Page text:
Subodh Gupta, Untitled, 2011, oil on canvas. All images courtesy Hauser & Wirth.
Opening tonight at Hauser & Wirth New York is an ascetic new exhibition by Indian artist Subodh Gupta. The artist, who is often referred to as “The Damien Hirst of Delhi,” earned his nickname from a dazzling sculpture of a skull entitled Very Hungry God (2006). He is the leader of a group of Indian artists whom mega-curator Hans Ulrich Obrist frequently heralds as art world game-changers, and his works regularly fetch auction prices over 1 million USD.
In contrast to this glitzy reputation, “A glass of water” is shockingly subdued. The exhibition takes its name from a work in which a metal drinking cup rests atop a table, filled to the brim with fresh water. Its origin and constant replenishment remain a mystery. The tension created– that the cup may overflow at any moment, from a visitor’s step or breath– “serves up a rich metaphor for the almost unbearable tension between luxury and depletion, accumulation and deprivation, acquisition and exhaustion that are the daily diet of exploding international culture,” explains the exhibition statement.
Atta, 2010. Painted bronze, flour, table.
Gupta was born in 1964 in Khagual, Nihar, India. After studying at the College of Arts & Crafts in Patna, the artist established his studio in New Delhi, where he still works.
In his 2010 exhibition “Faith Matters” at the Pinchuk Art Centre in Kiev, Ukraine, Gupta stacked his nation’s ubiquitous metal tiffins and thali pans high on a table. Their multitude and assault of metallic color, coupled with the fantasy of what delicacies hide inside, lend an atmosphere of feast. In an interview with The Guardian, Gupta shares that these objects “were part of the way I grew up. They are used in the rituals and ceremonies that were party of my childhood. Indians either remember them from their youth, or they want to remember them. […] I am the idol thief. I steal from the drama of Hindu life. And from the kitchen – these pots, they are like stolen gods, smuggled out of the country. Hindu kitchens are as important as prayer rooms.”
In contrast to the feast, “A glass of water” reads as an act of chastity: a rejection of abundance, most clearly seen in Atta (2010). The sculpture is a painstakingly painted simulacrum of a loaf of bread abandoned before baking. Visitors are denied the experience of eating this bread, just as they are denied a glass of water, or reasons behind the desertion. This temptation and denial can also be seen in Gupta’s 2009 exhibition “Common Man” at Hauser & Wirth London, in which mangoes are placed in a crate on a desk, right within the viewer’s reach, but as objets d’art, unabashedly ungrabbable.
Some have written that in transforming every objects — in multiplying, stacking, enlarging, or altering — the artist is commenting on superficial societal notions of beauty. Although Gupta uses the vocabulary of Jeff Koons, Damien Hirst, and Urs Fischer, he does not speak the same language. His referents are older: Duchamp (whose L.H.O.O.Q. he built on for his large scale outdoor sculpture “Et tu, Duchamp?“) and perhaps Oldenburg. As such, they read more genuinely than the work of his contemporaries.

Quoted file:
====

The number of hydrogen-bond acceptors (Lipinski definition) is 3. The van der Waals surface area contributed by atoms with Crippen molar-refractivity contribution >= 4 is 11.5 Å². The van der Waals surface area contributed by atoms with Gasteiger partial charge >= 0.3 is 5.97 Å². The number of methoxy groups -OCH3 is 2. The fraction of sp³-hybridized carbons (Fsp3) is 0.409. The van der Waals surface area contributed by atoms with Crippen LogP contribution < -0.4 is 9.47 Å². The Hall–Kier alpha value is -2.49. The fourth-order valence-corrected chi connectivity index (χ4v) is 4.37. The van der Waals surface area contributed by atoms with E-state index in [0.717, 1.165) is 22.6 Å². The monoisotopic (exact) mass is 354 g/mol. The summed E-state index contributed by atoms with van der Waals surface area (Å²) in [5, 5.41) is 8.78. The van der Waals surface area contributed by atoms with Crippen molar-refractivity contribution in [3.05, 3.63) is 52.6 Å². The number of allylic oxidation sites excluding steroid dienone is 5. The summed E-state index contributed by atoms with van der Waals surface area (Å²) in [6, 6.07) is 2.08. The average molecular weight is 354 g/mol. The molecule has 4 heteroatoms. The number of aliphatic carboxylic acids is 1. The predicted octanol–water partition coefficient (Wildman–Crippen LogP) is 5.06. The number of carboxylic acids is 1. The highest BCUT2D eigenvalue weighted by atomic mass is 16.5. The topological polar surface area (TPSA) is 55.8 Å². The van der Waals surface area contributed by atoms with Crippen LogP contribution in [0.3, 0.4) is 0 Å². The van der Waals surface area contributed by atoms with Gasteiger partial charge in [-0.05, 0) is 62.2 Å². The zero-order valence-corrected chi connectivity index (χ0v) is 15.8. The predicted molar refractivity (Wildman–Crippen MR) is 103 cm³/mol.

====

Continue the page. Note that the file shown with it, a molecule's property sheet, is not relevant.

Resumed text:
Although he is recognized for his sculpture, Gupta originally trained as a painter. He made the shift to sculpture shortly after meeting his wife, fellow Indian artist Bharti Kher, who pushed Gupta to expand the boundaries of his practice. His paintings, though, are lovely: in “A glass of water” he displays several luminous canvases depicting the remains of consumed meals: forks, knives, and dirty plates. Food, the great evoker of memory, is relatable to all, and cultural boundaries are transcended as plates are scraped, tea is boiled, and bread is baked (or not). According to the exhibition’s press release, these objects act “as metaphors in a chimerical visual poem about global appetite.”
Untitled, 2011, oil on canvas.
Untitled, 2011, oil on canvas.
Not all the works are about food. Gupta also treats visitors to a wander amongst oversized buttons, sieves, and a tailor’s measuring tape. In their enlarged size, these objects subvert viewers’ expectations of value. They highlight the details of the object, reducing them to their formal properties and rendering them useless. This is an old trick, but Gupta uses it well. Visitors may leave the exhibition hungry for more of his work– and perhaps a rumble in their stomachs.
Hauser & Wirth is located at 32 East 69th Street. The exhibition runs until June 18, 2011.
Untitled, 2011, chrome steel, copper.
Detail from above.
- J. Lindblad
Exhibition Site [Hauser & Wirth]
The Art of Subodh Gupta [Whitewall]
Indian Spring Season [Flash Art]
Subodh Gupta [ArtInfo]
The Damien Hirst of Delhi [The Guardian]
Hans Ulrich Obrist on India’s Rising Art Scene [ArtInfo]